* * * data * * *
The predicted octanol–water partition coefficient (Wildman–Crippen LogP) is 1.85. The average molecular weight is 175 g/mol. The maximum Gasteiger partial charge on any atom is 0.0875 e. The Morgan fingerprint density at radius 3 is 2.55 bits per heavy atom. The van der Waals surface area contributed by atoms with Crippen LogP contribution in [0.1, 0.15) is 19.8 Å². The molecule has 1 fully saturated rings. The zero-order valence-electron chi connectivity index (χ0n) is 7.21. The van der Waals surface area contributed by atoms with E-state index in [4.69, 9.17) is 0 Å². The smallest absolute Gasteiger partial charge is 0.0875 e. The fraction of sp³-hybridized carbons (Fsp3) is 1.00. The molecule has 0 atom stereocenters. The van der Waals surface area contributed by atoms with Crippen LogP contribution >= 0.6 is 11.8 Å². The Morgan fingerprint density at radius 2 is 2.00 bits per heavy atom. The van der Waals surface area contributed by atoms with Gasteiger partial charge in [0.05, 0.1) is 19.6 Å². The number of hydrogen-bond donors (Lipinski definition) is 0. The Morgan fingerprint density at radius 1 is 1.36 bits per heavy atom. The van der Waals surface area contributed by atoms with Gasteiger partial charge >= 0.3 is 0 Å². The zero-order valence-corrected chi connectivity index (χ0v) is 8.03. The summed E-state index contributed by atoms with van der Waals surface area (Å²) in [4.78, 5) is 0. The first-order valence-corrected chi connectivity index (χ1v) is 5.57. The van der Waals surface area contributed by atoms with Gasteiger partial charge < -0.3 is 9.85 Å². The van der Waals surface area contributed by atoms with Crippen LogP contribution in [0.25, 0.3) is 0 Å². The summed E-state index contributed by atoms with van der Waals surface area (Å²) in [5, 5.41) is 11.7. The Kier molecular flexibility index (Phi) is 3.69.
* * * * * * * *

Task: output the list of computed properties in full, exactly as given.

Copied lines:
The predicted octanol–water partition coefficient (Wildman–Crippen LogP) is 1.85. The average molecular weight is 175 g/mol. The maximum Gasteiger partial charge on any atom is 0.0875 e. The Morgan fingerprint density at radius 3 is 2.55 bits per heavy atom. The van der Waals surface area contributed by atoms with Crippen LogP contribution in [0.1, 0.15) is 19.8 Å². The molecule has 1 fully saturated rings. The zero-order valence-electron chi connectivity index (χ0n) is 7.21. The van der Waals surface area contributed by atoms with E-state index in [4.69, 9.17) is 0 Å². The smallest absolute Gasteiger partial charge is 0.0875 e. The fraction of sp³-hybridized carbons (Fsp3) is 1.00. The molecule has 0 atom stereocenters. The van der Waals surface area contributed by atoms with Crippen LogP contribution >= 0.6 is 11.8 Å². The Morgan fingerprint density at radius 2 is 2.00 bits per heavy atom. The van der Waals surface area contributed by atoms with Gasteiger partial charge in [0.05, 0.1) is 19.6 Å². The number of hydrogen-bond donors (Lipinski definition) is 0. The Morgan fingerprint density at radius 1 is 1.36 bits per heavy atom. The van der Waals surface area contributed by atoms with Gasteiger partial charge >= 0.3 is 0 Å². The zero-order valence-corrected chi connectivity index (χ0v) is 8.03. The summed E-state index contributed by atoms with van der Waals surface area (Å²) in [4.78, 5) is 0. The first-order valence-corrected chi connectivity index (χ1v) is 5.57. The van der Waals surface area contributed by atoms with Gasteiger partial charge < -0.3 is 9.85 Å². The van der Waals surface area contributed by atoms with Crippen LogP contribution in [0.25, 0.3) is 0 Å². The summed E-state index contributed by atoms with van der Waals surface area (Å²) in [5, 5.41) is 11.7. The Kier molecular flexibility index (Phi) is 3.69.